Close plating was a craft in which a thin layer of silver was applied to an article made of a base metal, most often iron or steel. Birmingham was the centre of the close plating industry in Britain.
The object was first smoothed and thoroughly cleaned. It was them heated in a charcoal fire and afterwards submerged into first a solution of salt-ammoniac and then into a molten tin. This completed the fusion of the steel and tin and the item was allowed to cool.
A sheet of silver which had been hammered to the thinness of foil was then used to cover the item. It was smoothed carefully and pressed unto place by means of a hot soldering iron, which caused the tin to melt and fuse to the silver. Overlapping edges of silver were swept away. Places where the silver met were carefully fused and burnished so that all seams were totally invisible.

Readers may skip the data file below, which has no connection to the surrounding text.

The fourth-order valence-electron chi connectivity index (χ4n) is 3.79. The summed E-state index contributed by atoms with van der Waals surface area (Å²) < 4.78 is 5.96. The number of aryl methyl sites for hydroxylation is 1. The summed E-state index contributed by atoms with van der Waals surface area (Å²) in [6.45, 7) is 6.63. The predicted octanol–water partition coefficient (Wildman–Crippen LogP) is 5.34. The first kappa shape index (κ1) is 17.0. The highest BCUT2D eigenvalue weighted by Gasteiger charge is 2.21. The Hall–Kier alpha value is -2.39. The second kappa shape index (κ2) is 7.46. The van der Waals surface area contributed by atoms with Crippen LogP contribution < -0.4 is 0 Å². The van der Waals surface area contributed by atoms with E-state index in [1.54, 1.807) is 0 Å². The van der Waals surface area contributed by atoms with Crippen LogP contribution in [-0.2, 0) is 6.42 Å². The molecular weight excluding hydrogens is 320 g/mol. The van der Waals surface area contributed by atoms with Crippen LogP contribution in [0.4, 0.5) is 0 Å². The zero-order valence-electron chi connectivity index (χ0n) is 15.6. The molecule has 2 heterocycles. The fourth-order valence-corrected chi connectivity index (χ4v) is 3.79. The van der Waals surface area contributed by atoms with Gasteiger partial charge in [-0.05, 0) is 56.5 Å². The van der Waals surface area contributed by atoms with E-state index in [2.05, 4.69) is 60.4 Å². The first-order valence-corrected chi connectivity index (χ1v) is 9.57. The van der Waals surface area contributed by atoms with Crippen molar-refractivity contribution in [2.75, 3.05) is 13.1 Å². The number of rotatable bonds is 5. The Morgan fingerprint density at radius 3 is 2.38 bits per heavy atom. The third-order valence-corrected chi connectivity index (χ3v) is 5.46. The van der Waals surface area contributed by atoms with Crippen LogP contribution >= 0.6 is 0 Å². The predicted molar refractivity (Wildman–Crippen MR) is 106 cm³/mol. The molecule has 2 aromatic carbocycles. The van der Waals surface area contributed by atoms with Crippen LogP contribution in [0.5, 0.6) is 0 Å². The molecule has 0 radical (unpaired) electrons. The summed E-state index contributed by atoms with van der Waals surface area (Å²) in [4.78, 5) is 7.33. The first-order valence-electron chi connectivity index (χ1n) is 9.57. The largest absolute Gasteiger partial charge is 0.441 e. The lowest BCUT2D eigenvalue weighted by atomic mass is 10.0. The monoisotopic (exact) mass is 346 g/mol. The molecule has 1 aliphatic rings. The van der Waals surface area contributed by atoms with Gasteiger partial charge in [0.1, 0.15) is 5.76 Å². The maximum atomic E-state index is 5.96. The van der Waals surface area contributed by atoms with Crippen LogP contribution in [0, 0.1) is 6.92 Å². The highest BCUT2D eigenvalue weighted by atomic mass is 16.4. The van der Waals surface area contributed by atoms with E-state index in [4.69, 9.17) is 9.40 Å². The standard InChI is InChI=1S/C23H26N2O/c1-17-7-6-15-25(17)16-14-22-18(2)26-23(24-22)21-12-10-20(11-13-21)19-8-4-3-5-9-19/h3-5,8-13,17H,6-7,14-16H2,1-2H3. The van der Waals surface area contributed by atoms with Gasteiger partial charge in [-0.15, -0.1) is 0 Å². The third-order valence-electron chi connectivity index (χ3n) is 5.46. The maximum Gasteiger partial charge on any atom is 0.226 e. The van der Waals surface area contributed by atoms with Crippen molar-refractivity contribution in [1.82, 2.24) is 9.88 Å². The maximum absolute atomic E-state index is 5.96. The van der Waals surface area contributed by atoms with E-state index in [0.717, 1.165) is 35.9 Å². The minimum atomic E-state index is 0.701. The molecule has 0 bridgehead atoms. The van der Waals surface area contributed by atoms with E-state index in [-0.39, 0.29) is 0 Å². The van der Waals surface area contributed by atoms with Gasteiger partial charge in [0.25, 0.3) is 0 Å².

There were two disadvantages to close plate.
One was that, if the plated object was placed in contact with a flame, the silver would disappear.
The second was that, if it came in contact with dampness, the steel or iron might rust and the plating would peel off.
Objects made in close plate were knives, small cutlery handles, spoons, forks, spurs, button, buckles, in fact any object where strength was required. Even after fusion plating was introduced, buckles continued to be manufactured by the close plating process as the steel base was harder and wore longer.
This 'close plating' scissor action candle snuffer stands on three feet and has fruits and floral ornaments with a pair of shells.
This snuffer is unmarked but very likely has English origin and was made between the end 1700's / beginning 1800's.
The snuffer is coupled with an 'old Sheffield' tray. The candle snuffer is 7 in. long (cm. 18).